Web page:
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"I haven't been critical of the team all season, but that was a poor performance, our worst of the campaign."


Warne wasn't naming names but on an afternoon when no home player truly did themselves justice a restless crowd knew where the issues were.

Wes Harding, who has done a manful job this season as a right-back playing as a left-sided centre-half in a 3-5-2 formation, was struggling after a long trip to Panama with Jamaica during the international break and receiving scant support from Kieran Sadlier.

Sadlier has technique, quick feet and all of a winger's instinct to attack but little of a wing-back's inclination to defend.

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Fleetwood exploited the space, Harding erred badly for goals one and four and the contest was lost.

"They are problems that we normally deal with very easily, but today ... I am not here to single out individual performances," said Warne. "I know what went wrong. That is between me and the players."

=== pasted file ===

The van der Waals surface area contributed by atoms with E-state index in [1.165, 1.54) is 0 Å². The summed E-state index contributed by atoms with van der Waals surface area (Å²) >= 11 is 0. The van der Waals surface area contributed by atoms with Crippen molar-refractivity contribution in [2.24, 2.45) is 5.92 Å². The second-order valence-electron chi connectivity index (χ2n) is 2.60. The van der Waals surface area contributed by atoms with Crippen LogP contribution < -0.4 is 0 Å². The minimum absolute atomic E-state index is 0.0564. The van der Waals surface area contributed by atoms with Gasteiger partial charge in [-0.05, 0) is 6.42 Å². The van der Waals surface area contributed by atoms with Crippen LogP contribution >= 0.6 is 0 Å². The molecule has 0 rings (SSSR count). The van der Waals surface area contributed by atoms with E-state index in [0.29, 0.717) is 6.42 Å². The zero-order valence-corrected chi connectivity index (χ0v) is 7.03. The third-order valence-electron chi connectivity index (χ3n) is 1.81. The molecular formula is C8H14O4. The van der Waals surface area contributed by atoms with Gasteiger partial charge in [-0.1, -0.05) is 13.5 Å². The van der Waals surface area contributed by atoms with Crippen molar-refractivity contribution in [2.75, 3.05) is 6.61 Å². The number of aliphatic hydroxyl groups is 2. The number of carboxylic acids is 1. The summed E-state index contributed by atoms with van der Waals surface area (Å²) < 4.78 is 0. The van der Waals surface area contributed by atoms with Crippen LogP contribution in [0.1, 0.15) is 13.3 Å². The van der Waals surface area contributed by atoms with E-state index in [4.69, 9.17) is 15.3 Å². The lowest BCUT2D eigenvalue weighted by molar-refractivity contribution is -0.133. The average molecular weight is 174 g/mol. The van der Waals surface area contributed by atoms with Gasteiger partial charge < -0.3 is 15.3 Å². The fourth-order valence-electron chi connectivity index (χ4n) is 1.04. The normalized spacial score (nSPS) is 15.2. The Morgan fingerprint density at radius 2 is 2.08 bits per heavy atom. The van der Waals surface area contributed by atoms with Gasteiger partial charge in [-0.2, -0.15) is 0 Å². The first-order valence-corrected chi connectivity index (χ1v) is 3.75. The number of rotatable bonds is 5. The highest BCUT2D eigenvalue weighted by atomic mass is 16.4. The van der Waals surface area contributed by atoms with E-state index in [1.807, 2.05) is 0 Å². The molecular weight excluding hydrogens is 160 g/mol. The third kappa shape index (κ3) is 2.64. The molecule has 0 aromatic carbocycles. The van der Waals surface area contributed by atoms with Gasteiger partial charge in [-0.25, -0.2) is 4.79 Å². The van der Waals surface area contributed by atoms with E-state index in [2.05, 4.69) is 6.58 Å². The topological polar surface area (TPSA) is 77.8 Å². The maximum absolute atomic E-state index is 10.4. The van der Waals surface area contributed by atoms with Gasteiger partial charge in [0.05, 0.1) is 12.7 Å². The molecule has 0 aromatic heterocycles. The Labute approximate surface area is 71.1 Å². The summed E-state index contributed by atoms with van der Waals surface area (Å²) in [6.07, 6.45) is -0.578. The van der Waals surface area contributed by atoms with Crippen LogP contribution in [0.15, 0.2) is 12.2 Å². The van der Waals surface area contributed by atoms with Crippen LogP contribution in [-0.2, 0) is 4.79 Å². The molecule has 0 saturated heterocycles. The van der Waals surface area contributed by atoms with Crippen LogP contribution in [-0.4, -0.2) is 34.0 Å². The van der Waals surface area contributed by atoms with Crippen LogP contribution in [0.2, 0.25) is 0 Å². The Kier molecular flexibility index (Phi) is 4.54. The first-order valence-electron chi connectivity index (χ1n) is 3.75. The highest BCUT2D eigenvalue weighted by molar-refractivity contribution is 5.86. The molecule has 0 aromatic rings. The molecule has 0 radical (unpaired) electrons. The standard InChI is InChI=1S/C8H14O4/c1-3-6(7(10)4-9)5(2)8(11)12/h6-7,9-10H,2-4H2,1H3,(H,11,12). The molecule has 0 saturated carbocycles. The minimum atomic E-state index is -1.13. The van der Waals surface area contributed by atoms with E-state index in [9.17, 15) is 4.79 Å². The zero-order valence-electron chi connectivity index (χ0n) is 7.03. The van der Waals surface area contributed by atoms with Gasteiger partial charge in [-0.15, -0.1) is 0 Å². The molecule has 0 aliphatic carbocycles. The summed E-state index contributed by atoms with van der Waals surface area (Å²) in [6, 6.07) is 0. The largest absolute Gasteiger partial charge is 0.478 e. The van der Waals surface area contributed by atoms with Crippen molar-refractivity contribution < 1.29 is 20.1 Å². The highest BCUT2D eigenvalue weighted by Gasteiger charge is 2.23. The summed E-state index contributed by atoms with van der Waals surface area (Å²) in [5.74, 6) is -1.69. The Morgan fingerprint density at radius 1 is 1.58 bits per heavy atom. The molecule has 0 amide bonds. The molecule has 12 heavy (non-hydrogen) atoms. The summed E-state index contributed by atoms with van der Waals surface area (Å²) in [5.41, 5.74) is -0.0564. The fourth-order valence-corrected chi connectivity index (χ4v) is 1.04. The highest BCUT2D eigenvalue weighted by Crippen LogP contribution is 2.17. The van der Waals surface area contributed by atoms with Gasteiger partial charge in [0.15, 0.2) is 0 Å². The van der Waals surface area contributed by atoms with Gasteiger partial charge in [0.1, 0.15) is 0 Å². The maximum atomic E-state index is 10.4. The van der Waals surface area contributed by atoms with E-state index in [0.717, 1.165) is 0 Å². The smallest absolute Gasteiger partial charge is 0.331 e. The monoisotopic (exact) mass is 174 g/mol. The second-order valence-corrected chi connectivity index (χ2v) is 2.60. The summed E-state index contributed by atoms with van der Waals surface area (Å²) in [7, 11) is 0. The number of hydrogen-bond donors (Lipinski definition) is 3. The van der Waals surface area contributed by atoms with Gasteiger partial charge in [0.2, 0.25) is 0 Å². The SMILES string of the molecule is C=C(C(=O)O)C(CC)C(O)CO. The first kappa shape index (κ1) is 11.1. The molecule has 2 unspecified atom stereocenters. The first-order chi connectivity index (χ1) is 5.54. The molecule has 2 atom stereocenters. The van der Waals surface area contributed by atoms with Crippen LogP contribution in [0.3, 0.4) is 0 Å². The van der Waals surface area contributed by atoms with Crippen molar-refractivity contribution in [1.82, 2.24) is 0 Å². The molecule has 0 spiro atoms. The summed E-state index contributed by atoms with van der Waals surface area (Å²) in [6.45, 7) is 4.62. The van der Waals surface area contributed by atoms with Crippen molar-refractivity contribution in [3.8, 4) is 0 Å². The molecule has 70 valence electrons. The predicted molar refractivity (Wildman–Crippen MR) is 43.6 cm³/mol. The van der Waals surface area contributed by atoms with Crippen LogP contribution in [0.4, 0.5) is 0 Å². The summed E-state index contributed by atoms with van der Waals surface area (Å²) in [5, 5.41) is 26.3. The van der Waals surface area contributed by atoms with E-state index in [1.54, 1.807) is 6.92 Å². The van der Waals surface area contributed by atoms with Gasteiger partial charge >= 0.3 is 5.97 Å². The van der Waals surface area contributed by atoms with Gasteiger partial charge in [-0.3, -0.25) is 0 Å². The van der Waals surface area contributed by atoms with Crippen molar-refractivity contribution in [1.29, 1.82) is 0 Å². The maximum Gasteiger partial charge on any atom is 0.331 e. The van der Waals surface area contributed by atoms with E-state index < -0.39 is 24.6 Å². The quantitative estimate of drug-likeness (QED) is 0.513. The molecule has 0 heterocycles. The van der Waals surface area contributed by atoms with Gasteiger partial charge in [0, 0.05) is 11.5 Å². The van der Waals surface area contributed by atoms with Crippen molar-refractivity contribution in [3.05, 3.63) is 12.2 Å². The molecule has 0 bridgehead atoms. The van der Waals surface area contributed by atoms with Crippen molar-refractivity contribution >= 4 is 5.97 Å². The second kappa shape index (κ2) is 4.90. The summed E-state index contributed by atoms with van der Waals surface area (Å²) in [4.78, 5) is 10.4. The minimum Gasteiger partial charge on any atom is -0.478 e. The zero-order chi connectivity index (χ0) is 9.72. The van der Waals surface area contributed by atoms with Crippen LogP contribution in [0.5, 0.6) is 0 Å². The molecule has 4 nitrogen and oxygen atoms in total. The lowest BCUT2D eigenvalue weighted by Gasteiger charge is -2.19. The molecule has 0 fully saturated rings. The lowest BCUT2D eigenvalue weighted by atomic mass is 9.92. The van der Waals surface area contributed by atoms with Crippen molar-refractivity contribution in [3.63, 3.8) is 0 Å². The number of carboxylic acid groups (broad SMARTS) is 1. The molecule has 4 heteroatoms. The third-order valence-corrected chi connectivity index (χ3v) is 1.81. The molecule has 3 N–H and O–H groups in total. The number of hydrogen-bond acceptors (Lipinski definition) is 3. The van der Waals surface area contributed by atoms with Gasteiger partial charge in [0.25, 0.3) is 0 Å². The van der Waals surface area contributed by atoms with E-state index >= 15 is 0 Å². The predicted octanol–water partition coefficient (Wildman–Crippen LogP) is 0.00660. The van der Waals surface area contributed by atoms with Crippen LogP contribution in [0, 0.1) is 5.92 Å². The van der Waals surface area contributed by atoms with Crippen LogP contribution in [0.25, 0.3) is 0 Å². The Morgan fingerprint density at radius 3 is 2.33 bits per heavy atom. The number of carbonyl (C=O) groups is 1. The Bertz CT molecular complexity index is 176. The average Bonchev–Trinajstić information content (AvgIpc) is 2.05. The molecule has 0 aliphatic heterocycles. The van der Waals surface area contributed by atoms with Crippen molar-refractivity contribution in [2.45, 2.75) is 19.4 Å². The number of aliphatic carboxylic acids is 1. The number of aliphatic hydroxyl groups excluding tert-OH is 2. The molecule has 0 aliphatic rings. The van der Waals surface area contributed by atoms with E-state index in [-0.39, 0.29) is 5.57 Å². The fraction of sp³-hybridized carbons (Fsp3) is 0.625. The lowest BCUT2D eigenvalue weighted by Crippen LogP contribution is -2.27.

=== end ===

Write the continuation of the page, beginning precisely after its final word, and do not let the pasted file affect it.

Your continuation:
Town led in the 24th minute when Harding allowed Callum Morton to round him too easily to lash in a tight-angled shot that goalkeeper Viktor Johansson will be disappointed he didn't keep out.

Michael Smith, with his fourth goal in six league outings, headed in Harding's long throw to restore parity just before 39th-minute applause rang around AESSEAL New York Stadium in memory of fan Adam Dewick.

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Then Sadlier - showing character and nerve after missing from the spot at a similar stage three weeks ago against Sheffield Wednesday - sent Alex Cairns the wrong way in first-half stoppage time when Callum Camps impeded Chiedozie Ogbene to concede a penalty.

Sadly for Rotherham, though, a player they had tried to sign in the summer was having probably the best game of his fledgling career.

Red-haired and red-faced, West Bromwich Albion loanee Morton had the Millers' defence on permanent red alert: enemy attack imminent.